When Millie Thompson Williams and her cousin Myra Battise were growing up, they’d play make-believe underneath a canopy of pine trees in the Big Thicket National Preserve, pretending to be tribal council members.
It was a true fantasy for the two girls growing up during the 1960s, when the seven-member governing body of their tribe was made up entirely of men.
Thornton, Colorado, resident Chrystal Almeida (featured on Cover) receives no-strings-attached cash payments every two weeks from one of several national universal income experiments. The money helped Almeida open her own home-based child care business.
Twenty-six year-old Almeida—who lost her job as a medical assistant during the COVID-19 pandemic—bought toys, books and other educational supplies for infants and toddlers with $250 from the Thriving Providers Project that lands in her bank account a couple times per month.
By Cara Anthony As a child, Mykael Ash enjoyed picking up seashells near the Mississippi Gulf Coast. His grandfather lives there, so trips to the beach were a…
For years, Cruz Cuellar was afraid to light candles in her house.
Sometimes, one of her granddaughters would try to light an aromatic candle to enjoy the scent wafting through the house. “No, no, no, no, we’re not risking it,” she would say. Cuellar has three fire extinguishers in and around her small home located in a community that had no running water.
She’s lived there for almost three decades, but never had a fire hydrant near her house until this year. The closest one was on top of a hill a quarter of a mile away, accessible only by a dirt road.
In Elizabeth Menéndez’s kindergarten classroom, red time on the schedule means teachers and students should speak Spanish; blue time is reserved for English. Then, there’s purple time, a “safe language space”, where students use whichever words they prefer in the moment.
Chris Bacon-Chang, an assistant professor at the University of Virginia who studies language policy, has seen recognition of the model grow among his students, both future teachers and teachers returning for more training. In 2014, he says, not a single one of his students had heard of translanguaging but in each of the last couple years, he has gotten several questions from his students about the model. Both linguistics and education scholars cite a similar trend, noting growing attention on translanguaging at conferences and in academic publications.
by Tara García Mathewson and Maria Polletta Guadalupe Hernández’s attendance problems started in kindergarten. The boy, who has two attention disorders and oppositional defiant disorder, often…
By Tina Vazquez The abortion rights movement in the United States is in the fight of its life. Although the leaked draft opinion in Dobbs v. Jackson…
Of the three waves of colonization New México has undergone — Spanish, American and nuclear — the latter is the least explored. And for author Myrriah Gómez, there were personal reasons to reveal the truth about how “nuclear colonization” has altered the state’s past and continues to shape its future.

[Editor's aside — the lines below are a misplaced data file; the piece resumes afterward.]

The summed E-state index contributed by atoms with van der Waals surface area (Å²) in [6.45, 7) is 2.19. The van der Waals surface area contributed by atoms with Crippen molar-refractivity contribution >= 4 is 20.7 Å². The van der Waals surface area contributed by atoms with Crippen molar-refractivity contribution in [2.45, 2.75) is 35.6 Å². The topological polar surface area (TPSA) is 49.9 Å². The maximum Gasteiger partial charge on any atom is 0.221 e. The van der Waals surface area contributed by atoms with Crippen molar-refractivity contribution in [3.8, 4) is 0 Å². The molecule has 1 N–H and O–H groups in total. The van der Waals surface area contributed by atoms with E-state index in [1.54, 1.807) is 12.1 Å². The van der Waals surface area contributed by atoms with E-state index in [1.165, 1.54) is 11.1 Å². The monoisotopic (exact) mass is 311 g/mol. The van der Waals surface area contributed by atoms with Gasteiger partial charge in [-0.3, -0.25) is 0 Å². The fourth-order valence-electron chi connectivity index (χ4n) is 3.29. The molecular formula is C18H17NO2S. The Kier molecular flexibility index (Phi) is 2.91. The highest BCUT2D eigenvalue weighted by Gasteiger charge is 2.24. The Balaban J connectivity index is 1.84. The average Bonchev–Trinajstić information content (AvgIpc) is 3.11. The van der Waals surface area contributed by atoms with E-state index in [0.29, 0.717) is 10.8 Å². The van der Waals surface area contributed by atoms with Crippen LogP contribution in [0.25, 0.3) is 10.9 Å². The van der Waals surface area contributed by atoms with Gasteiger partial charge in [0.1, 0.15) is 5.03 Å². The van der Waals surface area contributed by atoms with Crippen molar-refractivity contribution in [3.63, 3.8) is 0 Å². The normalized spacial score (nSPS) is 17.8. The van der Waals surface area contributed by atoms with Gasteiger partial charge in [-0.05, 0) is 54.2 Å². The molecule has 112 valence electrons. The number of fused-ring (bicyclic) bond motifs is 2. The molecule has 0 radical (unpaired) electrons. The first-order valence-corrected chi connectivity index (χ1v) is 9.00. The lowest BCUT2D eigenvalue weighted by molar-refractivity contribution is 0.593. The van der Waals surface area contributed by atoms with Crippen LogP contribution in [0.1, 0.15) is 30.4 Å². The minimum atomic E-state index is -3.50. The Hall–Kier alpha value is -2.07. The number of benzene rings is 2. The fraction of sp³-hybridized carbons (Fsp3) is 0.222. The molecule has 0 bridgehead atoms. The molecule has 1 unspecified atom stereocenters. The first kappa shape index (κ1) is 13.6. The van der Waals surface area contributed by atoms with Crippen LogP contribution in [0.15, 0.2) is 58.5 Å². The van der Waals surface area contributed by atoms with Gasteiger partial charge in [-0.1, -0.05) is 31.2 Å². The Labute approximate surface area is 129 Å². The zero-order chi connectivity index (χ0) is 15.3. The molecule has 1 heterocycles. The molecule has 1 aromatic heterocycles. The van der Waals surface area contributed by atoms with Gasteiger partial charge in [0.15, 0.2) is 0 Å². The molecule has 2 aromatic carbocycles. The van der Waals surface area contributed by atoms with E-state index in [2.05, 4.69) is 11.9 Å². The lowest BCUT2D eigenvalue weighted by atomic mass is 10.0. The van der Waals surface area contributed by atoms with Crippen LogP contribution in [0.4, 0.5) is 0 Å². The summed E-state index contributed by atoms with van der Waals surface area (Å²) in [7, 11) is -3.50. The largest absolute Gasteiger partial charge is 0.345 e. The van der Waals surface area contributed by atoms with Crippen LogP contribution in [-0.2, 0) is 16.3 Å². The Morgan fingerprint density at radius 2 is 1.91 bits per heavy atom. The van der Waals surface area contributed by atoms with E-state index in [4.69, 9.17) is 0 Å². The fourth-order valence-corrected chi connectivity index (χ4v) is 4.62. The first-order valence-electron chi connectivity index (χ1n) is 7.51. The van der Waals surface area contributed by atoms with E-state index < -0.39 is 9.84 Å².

Gómez, an assistant professor at the University of New Mexico, is the author of “Nuclear Nuevo México,” a book that explores the history of the Los Alamos National Laboratory and the fundamental tension of living in its shadow. Its publication last month by the University of Arizona Press couldn’t be timelier: Los Alamos is currently preparing to build plutonium “pits” that act as triggers in nuclear weapons, putting the lab front and center in an ongoing national debate about nuclear impacts.
Denverites packed a vigil on Monday night honoring the victims of the Club Q shooting as elected officials and faith leaders spoke about the need for action against gun violence and support for the LGBTQ community.
Saturday’s mass shooting at Club Q, a LGBTQ nightclub in Colorado Springs, Colorado, left five people dead and at least 18 others injured.
“There are no words to describe the grief, anger and trauma that we are all experiencing,” said Nadine Bridges, the executive director of LGBTQ advocacy organization One Colorado (cover photo). “The beautiful people who lost their lives were our community. We are beautiful beings whose hearts beat together to create a song that will have rippling effects against this hatred. We will not allow these people to take us down.”
Bernadine Beyale, a commanding woman with sharp eyes, stands with a hiking pole in one hand and a GoPro camera strapped around her chest. She is on a dirt road on the Navajo Nation near the Arizona border, carrying a backpack filled with water bottles for her and her two German shepherds, a notebook, a two-way radio and two phones. A blanket of reddish sand spreads out in all directions, giving way to cliffs, desert washes and broad mesas.
“The last thing he was wearing was a maroon shirt, gray sweatpants and mismatched flip-flops,” Beyale tells the 20 people gathered around her by a windmill. “If you come across bones… don’t touch it. Don’t disturb it.”